Try Harder or Trust More?
By Rick Warren
— August 11, 2012
“Are you tired? Worn out? Burned out on religion? Come to me. Get away with me and you’ll recover your life. I’ll show you how to take a real rest. Walk with me and work with me—watch how I do it. Learn the unforced rhythms of grace.” (Matthew 11:28-29a MSG)
Most of us would like to live a life of extraordinary quality that is not only fulfilling but also carries significance beyond ourselves. That’s most likely one of the reasons you became a Christian, and it is exactly the kind of life Jesus promises if we will follow him.
So why isn’t it happening? Why, instead of the abundant life, do so many of us end up living lives of quiet desperation? We go to church; we read the Bible; we pray; we try to be good people and to serve others. Yet, our life with Jesus doesn’t seem to be much more than an add-on to our increasingly complex lives.
So we try harder to live the abundant life. We work harder, pray harder, study harder, and keep trying to figure out what we’re doing wrong. Isn’t that what Jesus wants us to do?
All the while, he keeps asking, in a sense, “Are you tired of this yet?” Matthew 11:28-29 says, “Worn out? Burned out on religion? Come to me. Get away with me and you’ll recover your life. I’ll show you how to take a real rest. Walk with me and work with me—watch how I do it. Learn the unforced rhythms of grace” (MSG).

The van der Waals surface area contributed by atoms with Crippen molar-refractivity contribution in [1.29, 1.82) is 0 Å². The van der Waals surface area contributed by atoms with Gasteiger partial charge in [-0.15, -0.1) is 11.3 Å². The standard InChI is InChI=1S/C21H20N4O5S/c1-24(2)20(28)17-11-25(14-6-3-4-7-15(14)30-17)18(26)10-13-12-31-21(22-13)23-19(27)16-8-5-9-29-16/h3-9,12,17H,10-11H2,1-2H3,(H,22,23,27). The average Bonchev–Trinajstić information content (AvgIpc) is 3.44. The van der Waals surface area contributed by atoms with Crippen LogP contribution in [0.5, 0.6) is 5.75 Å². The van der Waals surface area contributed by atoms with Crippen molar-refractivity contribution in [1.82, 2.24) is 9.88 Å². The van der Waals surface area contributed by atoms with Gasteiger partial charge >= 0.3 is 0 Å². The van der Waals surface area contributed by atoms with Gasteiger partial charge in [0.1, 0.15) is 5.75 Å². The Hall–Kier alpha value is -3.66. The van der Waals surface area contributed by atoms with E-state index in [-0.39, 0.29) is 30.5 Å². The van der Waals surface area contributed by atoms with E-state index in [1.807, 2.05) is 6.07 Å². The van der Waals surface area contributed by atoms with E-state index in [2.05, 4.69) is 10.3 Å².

Jesus calls us away from the “hows” and “whys” of our lives into the rhythms of his grace, standing before us as the Son of God Incarnate, Jesus, God’s Word in the flesh. The answer to our frustrations is “who,” not “what” or “how.”
When we try to relate to Jesus on the level of “what” or “how,” we end up in the never-ending cycle of trying harder to fit into an equation that God never meant for us to solve.
Instead of trying harder, we need to trust more.
Talk About It
We trust Jesus wants us to know the Word (he is the Word), and so we open the Bible expecting to hear from God in a specific and intimate way, setting aside any misconception that the Bible is only a book of wisdom we must try harder to understand. How will your Bible study be transformed knowing it is a living, dynamic text that will speak to you specifically?
Rick Warren is the founding pastor of Saddleback Church in Lake Forest, Calif., one of America's largest and most influential churches. Rick is author of the New York Times bestseller "The Purpose Driven Life." His book, "The Purpose Driven Church," was named one of the 100 Christian books that changed the 20th century. He is also the founder of Pastors.com, a global Internet community for pastors.
This devotional ©2012 by Rick Warren. All rights reserved. Used by permission.